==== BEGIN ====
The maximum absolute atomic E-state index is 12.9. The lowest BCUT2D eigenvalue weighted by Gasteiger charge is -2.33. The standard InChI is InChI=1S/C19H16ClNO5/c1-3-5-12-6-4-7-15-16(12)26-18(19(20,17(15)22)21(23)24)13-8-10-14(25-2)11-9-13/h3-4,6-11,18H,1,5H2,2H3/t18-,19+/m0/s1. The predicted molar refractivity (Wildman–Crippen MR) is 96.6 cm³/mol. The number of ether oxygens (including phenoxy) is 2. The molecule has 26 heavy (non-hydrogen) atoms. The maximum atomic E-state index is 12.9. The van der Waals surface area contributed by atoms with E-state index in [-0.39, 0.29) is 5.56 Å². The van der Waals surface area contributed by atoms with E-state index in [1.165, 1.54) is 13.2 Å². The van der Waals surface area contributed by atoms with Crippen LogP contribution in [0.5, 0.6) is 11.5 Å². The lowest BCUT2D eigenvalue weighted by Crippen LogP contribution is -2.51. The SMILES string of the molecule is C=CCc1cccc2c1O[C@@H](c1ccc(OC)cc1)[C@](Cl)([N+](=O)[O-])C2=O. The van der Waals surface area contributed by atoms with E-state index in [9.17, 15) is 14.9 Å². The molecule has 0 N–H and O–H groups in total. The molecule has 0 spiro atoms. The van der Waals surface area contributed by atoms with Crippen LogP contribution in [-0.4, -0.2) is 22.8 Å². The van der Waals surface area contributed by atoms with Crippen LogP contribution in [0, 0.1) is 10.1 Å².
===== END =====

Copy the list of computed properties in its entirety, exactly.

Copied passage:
The maximum absolute atomic E-state index is 12.9. The lowest BCUT2D eigenvalue weighted by Gasteiger charge is -2.33. The standard InChI is InChI=1S/C19H16ClNO5/c1-3-5-12-6-4-7-15-16(12)26-18(19(20,17(15)22)21(23)24)13-8-10-14(25-2)11-9-13/h3-4,6-11,18H,1,5H2,2H3/t18-,19+/m0/s1. The predicted molar refractivity (Wildman–Crippen MR) is 96.6 cm³/mol. The number of ether oxygens (including phenoxy) is 2. The molecule has 26 heavy (non-hydrogen) atoms. The maximum atomic E-state index is 12.9. The van der Waals surface area contributed by atoms with E-state index in [-0.39, 0.29) is 5.56 Å². The van der Waals surface area contributed by atoms with E-state index in [1.165, 1.54) is 13.2 Å². The van der Waals surface area contributed by atoms with Crippen LogP contribution in [0.5, 0.6) is 11.5 Å². The lowest BCUT2D eigenvalue weighted by Crippen LogP contribution is -2.51. The SMILES string of the molecule is C=CCc1cccc2c1O[C@@H](c1ccc(OC)cc1)[C@](Cl)([N+](=O)[O-])C2=O. The van der Waals surface area contributed by atoms with E-state index in [9.17, 15) is 14.9 Å². The molecule has 0 N–H and O–H groups in total. The molecule has 0 spiro atoms. The van der Waals surface area contributed by atoms with Crippen LogP contribution in [-0.4, -0.2) is 22.8 Å². The van der Waals surface area contributed by atoms with Crippen LogP contribution in [0, 0.1) is 10.1 Å².